Remember when extraordinary rendition was the outrage of the day amongst pacifists and defeatists? They couldn't believe that we would send prisoners to foreing countries to be interrogated. They went so far in arguing this point that on May 31st of this year, Scott Shane, Stephen Grey and Margot Williams, in a NYT article written by Scott Shane, OUTED THREE CIA FRONT COMPANIES.

Central Intelligence Agency has rapidly expanded its air operations around world since 9/11, using rural hideaways, front companies and shell corporations to conceal its ownership of at least 26 planes; planes, regularly supplemented by private charters, are operated by real companies controlled by or tied to CIA; companies are Aero Contractors Ltd, Pegasus Technologies and Tepper Aviation

Where is the outrage? I am curious as to whether or not these companies had trouble flying their aircraft into "places American military craft would not be welcome" which is the reason the article gives for using these front companies?

cap tip econopundit

Boom Goes the Dynamite

President Bush will announce his first nominee to the Supreme Court at 8 o'clock tonight. Most likely wil be Judge Edith Clement.

More on her here, here, and here.

I assume Bench Memos over at NRO will continue their fantastic coverage.
I'm gonna head over to DU to see what they have to say about it.

Bomb Mecca? I Like It

Perhaps Tom Tancredo would be a good Presidential candidate after all!

WASHINGTON: A Republican congressman said in a radio interview aired by a Florida station that if a multiple-city attack happened in the United States in the next 90 days, as predicted by an Israeli expert, and was found to be the work of extremist Muslims, then “we should take out their holy sites.” Congressman Thomas G Tancredo, Republican from Colorado, was being interviewed by AM 540 WFLA radio host Pat Campbell, who asked him what the response of the United States should be were terrorist attacks on US cities to take place and were attributable to extremist Muslims. The Congressman replied, “ ... then we could take out their holy sites.” Asked if that meant Mecca, Tancredo answered, “Yes.”

Could there be a more appropriate response? Maybe not Mecca, perhaps other sites would be more appropriate, but if terrorists want to strike at our way of life why should we not retaliate in kind?

Hitchens on Rove: Good stuff

Christopher Hitchens, quickly becoming the intellectual version of Dennis Miller, writes a great piece in today's Slate (how long will they let him keep working there?). He has managed, throughout this ridiculous witchhunt, to look at the entire thing from a rational and detached point of view, at least compared to leftists at Time and the NY Times.

He manages to put Joe Wilson into perspective:

First, the most exploded figure in the entire argument is Joseph Wilson. This is for three reasons. He claimed, in his own book, that his wife had nothing to do with his brief and inconclusive visit to Niger. "Valerie had nothing to do with the matter," he wrote. "She definitely had not proposed that I make the trip." There isn't enough wiggle room in those two definitive statements to make either of them congruent with a memo written by Valerie Wilson (or Valerie Plame, if you prefer) to a deputy chief in the CIA's directorate of operations. In this memo, in her wifely way, she announced that her husband would be ideal for the mission since he had "good relations with both the Prime Minister and the former Minister of Mines (of Niger), not to mention lots of French contacts."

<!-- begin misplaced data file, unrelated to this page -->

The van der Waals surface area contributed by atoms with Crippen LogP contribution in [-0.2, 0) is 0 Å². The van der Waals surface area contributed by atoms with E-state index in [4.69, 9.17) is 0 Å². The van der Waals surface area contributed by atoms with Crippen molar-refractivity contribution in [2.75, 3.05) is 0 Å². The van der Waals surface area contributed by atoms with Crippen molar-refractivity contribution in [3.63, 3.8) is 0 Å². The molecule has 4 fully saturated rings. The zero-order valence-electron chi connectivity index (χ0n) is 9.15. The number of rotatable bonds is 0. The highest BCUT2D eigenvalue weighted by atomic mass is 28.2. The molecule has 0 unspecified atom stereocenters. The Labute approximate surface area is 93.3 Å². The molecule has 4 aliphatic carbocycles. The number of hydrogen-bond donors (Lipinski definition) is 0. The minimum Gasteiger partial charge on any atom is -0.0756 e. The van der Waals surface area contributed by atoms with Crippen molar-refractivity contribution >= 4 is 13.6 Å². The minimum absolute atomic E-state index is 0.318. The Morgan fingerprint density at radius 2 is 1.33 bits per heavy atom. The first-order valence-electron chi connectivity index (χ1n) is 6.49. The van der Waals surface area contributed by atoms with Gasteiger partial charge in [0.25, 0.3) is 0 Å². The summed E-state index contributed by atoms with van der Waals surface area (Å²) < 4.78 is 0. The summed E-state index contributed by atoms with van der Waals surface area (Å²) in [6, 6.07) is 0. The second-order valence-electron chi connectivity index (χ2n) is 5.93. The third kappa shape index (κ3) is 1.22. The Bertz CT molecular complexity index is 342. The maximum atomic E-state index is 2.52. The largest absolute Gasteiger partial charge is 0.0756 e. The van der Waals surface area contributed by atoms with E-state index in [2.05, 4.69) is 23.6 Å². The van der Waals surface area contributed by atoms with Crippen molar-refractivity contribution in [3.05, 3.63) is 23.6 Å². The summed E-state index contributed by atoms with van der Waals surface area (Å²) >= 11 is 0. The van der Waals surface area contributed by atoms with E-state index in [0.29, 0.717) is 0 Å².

And the law which nutters everywhere claim Rove has broken:

OK, then, how do the opponents of regime change in Iraq make my last sentence into a statement of criminal intent and national-security endangerment? By citing the Intelligence Identities Protection Act of 1982. This law, which is one of the most repressive and absurd pieces of legislation on our statute book, was a panicky attempt by the right to silence whistle-blowers at the CIA. In a rough effort to make it congruent with freedom of information and the First Amendment (after all, the United States managed to get through the Second World War and most of the Cold War without such a law), it sets a fairly high bar. You must knowingly wish to expose the cover of a CIA officer who you understand may be harmed as a result. It seems quite clear that nobody has broken even that arbitrary element of this silly law.

While I am not entirely sure that the protection of covert CIA operatives is a "silly law" I do agree that it is absurd to think Rove broke this law. Any attempt to say such a thing is ludicrous on its face.

Hitchens doesn't let the journalists covering this story off the hook either:

But the coverage of this non-storm in an un-teacup has gone far beyond the fantasy of a Rovean hidden hand. Supposedly responsible journalists are now writing as if there was never any problem with Saddam's attempt to acquire yellowcake (or his regime's now-proven concealment of a nuclear centrifuge, or his regime's now-proven attempt to buy long-range missiles off the shelf from North Korea as late as March 2003). In the same way, the carefully phrased yet indistinct statement of the 9/11 Commission that Saddam had no proven "operational" relationship with al-Qaida has mutated lazily into the belief that there were no contacts or exchanges at all, which the commission by no means asserts and which in any case by no means possesses the merit of being true. The CIA got everything wrong before 9/11, and thereafter. It was conditioned by its own culture to see no evil. It regularly leaked—see any of Bob Woodward's narratives—against the administration. Now it, and its partisans and publicity-famished husband-and-wife teams, want to imprison or depose people who leak back at it. No, thanks. Many journalists are rightly appalled at Time magazine's collusion with a prosecutor who has proved no crime and identified no victim. Far worse is the willingness of the New York Times to accept the demented premise of a prosecutor who has put one of its own writers behind bars.

In the end, the left is going to be left holding the bag on this one. The only chance they are still clinging to is that Rove purjured himself before the grang jury, but if we learned anything from Bill Clinton, its that purjury isn't a crime if you work in the White House.

Monday, July 18, 2005

Happy 36th Anniversary Teddy-Boy

On this day, 36 years ago, Teddy Kennedy caused the death of one Mary Joe Kopechne. This is not disputed. He drove the car into the Chappaquiddick, causing his companion to drown. Not disputed.

Was he drunk? Was she is pregnant girlfriend? Is there, as Mr. Kennedy claimed in 1973, "one system for the average citizen
and another for the high and mighty?"

Sure seems that way. At the least, manslaughter seems appropriate, if he was drunk as is widely believed, vehicular homicide.

So, how did a drunk, womanizing known killer become the voice of a political party? I honestly have no idea. These days the media goes wild over the thougth a President may have "inahled" or unfounded rumors that another did coke in college. How the heck does a guy who kills his pregnant girlfriend in a drunk driving accident avoid scrutiny?

It's a mad mad mad mad world.

Cheers Teddy, tip one back for your victim on this, the anniversary of your deed.